Bush Hill

Bush Hill, Enfield

A name occasionally used to distinguish the vicinity of the road called Bush Hill (much of which runs along the eastern edge of Bush Hill Park golf course) from the larger settlement of Bush Hill Park in southern Enfield

Hidden London: Bush Hill Cottage by Christine Matthews

Few mod­ern maps still make the dis­tinc­tion between Bush Hill and Bush Hill Park although the two were sep­a­rate estates for sev­er­al cen­turies. The for­mer was the old­er of the pair but the lat­ter was the first to be sold for devel­op­ment and became the site of a sta­tion bear­ing its name. As a result, most res­i­dents now con­sid­er the whole area to be Bush Hill Park.

Sir Hugh Myd­del­ton acquired the Bush Hill estate while he was over­see­ing the cre­ation of the New Riv­er and rebuilt Bush Hill House around 1609. His heirs seem to have sold the estate by 1650. By 1664 Bush Hill House was the largest res­i­dence in the parish, assessed for 31 hearths.

Just east of Bush Hill Road, a sluice house was built on a gantry strad­dling the New Riv­er in 1796. Sluice gates were oper­at­ed from here to con­trol the flow of water over the Bush Hill frame. Shown in the pho­to below, the Bush Hill Sluice is now grade II list­ed.

Hidden London: Bushh Hill sluice, New River, by Julian Osley

The Tow­er, on Quak­ers Walk, is also grade II list­ed. Though it looks like a cross between a medieval defen­sive struc­ture and a water tow­er, it is in fact a 19th-cen­tu­ry res­i­den­tial fol­ly and is list­ed for its curios­i­ty val­ue.

Bush Hill House was recased in brick in the 1850s and leased to the ship­ping mag­nate Samuel Cunard.

At the end of the cen­tu­ry the south­ern part of the estate was sold for devel­op­ment, while the house (by then called Hal­li­wick) and its grounds became a girls’ board­ing school. From 1911 the school catered specif­i­cal­ly for dis­abled girls.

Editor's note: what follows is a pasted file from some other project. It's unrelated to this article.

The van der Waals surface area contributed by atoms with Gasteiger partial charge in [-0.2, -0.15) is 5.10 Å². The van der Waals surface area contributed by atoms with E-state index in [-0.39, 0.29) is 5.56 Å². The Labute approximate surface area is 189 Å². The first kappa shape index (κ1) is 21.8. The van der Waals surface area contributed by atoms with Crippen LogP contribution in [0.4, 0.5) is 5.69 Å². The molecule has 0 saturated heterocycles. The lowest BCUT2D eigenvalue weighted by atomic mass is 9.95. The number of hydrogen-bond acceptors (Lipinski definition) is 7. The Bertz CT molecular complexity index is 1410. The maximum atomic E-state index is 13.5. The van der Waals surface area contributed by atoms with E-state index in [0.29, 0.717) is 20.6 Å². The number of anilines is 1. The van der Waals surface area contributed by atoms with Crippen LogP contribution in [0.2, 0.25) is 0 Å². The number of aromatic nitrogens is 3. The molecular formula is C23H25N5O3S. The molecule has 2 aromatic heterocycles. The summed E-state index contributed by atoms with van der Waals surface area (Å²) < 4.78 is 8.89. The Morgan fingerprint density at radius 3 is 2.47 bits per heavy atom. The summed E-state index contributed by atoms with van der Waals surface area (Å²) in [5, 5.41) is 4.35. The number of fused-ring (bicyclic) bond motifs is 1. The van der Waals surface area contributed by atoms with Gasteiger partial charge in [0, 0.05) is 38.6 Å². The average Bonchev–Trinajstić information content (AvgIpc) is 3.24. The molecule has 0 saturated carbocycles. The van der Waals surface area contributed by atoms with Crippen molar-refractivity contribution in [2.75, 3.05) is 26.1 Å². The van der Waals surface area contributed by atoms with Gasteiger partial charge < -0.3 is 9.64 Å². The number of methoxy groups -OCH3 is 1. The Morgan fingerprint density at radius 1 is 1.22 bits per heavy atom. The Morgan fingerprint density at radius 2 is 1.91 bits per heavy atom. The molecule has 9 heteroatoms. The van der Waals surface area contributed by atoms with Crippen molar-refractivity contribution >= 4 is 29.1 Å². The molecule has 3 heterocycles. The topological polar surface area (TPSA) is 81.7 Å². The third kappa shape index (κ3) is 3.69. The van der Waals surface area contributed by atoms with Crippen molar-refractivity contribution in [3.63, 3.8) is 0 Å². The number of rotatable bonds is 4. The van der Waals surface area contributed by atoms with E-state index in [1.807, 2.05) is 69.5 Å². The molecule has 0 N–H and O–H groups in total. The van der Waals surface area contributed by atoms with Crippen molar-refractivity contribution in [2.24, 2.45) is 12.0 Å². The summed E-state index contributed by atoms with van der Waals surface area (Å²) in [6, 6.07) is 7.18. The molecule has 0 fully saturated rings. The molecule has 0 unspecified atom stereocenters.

House­build­ing resumed in the Bush Hill area after the First World War with the lay­ing out of the New Riv­er estate. The first hous­es in Sit­ting­bourne Avenue and Faver­sham Avenue were occu­pied by 1926 and the mod­ern appear­ance of the local­i­ty was large­ly fixed by the mid-1930s.

The coun­cil put up some hous­ing in Halliwick’s grounds in the 1960s and the char­i­ty I CAN took over the col­lege in 1985 but closed it in 1993. By this time the house had been rebuilt to such an extent that almost noth­ing of the orig­i­nal man­sion remained and it was demol­ished to make way for Laing Homes’ Cunard Cres­cent.

Postal district: N21

 

* The picture of Bush Hill Cottage at the top of this page is slightly modified from an original photograph, copyright Christine Matthews, and the picture of the late 18th century sluice, New River, Bush Hill, is modified from an original photograph, copyright Julian Osley, both at Geograph Britain and Ireland, made available under the Attribution-ShareAlike 2.0 Generic Licence. Any subsequent reuse is freely permitted under the terms of that licence.